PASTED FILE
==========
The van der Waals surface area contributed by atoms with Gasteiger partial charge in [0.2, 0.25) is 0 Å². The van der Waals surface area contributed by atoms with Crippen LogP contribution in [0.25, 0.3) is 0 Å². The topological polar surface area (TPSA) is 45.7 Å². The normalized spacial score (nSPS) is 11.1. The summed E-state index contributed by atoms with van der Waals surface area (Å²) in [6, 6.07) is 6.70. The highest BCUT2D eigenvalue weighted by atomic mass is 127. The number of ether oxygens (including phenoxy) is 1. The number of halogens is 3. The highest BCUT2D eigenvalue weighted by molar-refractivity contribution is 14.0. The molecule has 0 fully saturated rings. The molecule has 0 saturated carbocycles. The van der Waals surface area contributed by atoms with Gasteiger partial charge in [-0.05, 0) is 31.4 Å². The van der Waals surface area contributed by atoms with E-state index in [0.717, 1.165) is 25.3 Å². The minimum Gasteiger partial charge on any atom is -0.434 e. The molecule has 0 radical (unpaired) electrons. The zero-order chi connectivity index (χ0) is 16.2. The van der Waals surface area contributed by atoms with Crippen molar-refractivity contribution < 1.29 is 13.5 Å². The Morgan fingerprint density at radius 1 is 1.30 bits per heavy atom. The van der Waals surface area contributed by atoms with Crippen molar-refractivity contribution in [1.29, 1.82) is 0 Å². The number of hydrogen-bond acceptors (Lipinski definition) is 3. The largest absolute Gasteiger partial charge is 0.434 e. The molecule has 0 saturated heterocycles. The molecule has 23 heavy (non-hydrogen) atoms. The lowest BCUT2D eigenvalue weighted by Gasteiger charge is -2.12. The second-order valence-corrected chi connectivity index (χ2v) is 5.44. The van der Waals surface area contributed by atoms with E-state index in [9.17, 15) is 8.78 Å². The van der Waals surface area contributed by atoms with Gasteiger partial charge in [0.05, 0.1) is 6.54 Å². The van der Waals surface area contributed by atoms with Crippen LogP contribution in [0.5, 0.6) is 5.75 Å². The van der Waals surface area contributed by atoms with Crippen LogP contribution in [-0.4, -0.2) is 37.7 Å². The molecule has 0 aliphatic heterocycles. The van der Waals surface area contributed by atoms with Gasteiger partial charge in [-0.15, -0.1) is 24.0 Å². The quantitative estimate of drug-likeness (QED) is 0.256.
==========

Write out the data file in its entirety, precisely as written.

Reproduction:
The van der Waals surface area contributed by atoms with Gasteiger partial charge in [0.2, 0.25) is 0 Å². The van der Waals surface area contributed by atoms with Crippen LogP contribution in [0.25, 0.3) is 0 Å². The topological polar surface area (TPSA) is 45.7 Å². The normalized spacial score (nSPS) is 11.1. The summed E-state index contributed by atoms with van der Waals surface area (Å²) in [6, 6.07) is 6.70. The highest BCUT2D eigenvalue weighted by atomic mass is 127. The number of ether oxygens (including phenoxy) is 1. The number of halogens is 3. The highest BCUT2D eigenvalue weighted by molar-refractivity contribution is 14.0. The molecule has 0 fully saturated rings. The molecule has 0 saturated carbocycles. The van der Waals surface area contributed by atoms with Gasteiger partial charge in [-0.05, 0) is 31.4 Å². The van der Waals surface area contributed by atoms with E-state index in [0.717, 1.165) is 25.3 Å². The minimum Gasteiger partial charge on any atom is -0.434 e. The molecule has 0 radical (unpaired) electrons. The zero-order chi connectivity index (χ0) is 16.2. The van der Waals surface area contributed by atoms with Crippen molar-refractivity contribution < 1.29 is 13.5 Å². The Morgan fingerprint density at radius 1 is 1.30 bits per heavy atom. The van der Waals surface area contributed by atoms with Crippen molar-refractivity contribution in [1.29, 1.82) is 0 Å². The number of hydrogen-bond acceptors (Lipinski definition) is 3. The largest absolute Gasteiger partial charge is 0.434 e. The molecule has 0 saturated heterocycles. The molecule has 23 heavy (non-hydrogen) atoms. The lowest BCUT2D eigenvalue weighted by Gasteiger charge is -2.12. The second-order valence-corrected chi connectivity index (χ2v) is 5.44. The van der Waals surface area contributed by atoms with E-state index in [9.17, 15) is 8.78 Å². The van der Waals surface area contributed by atoms with Gasteiger partial charge in [0.05, 0.1) is 6.54 Å². The van der Waals surface area contributed by atoms with Crippen LogP contribution in [0.5, 0.6) is 5.75 Å². The van der Waals surface area contributed by atoms with Crippen LogP contribution in [-0.4, -0.2) is 37.7 Å². The molecule has 0 aliphatic heterocycles. The van der Waals surface area contributed by atoms with Gasteiger partial charge in [-0.15, -0.1) is 24.0 Å². The quantitative estimate of drug-likeness (QED) is 0.256.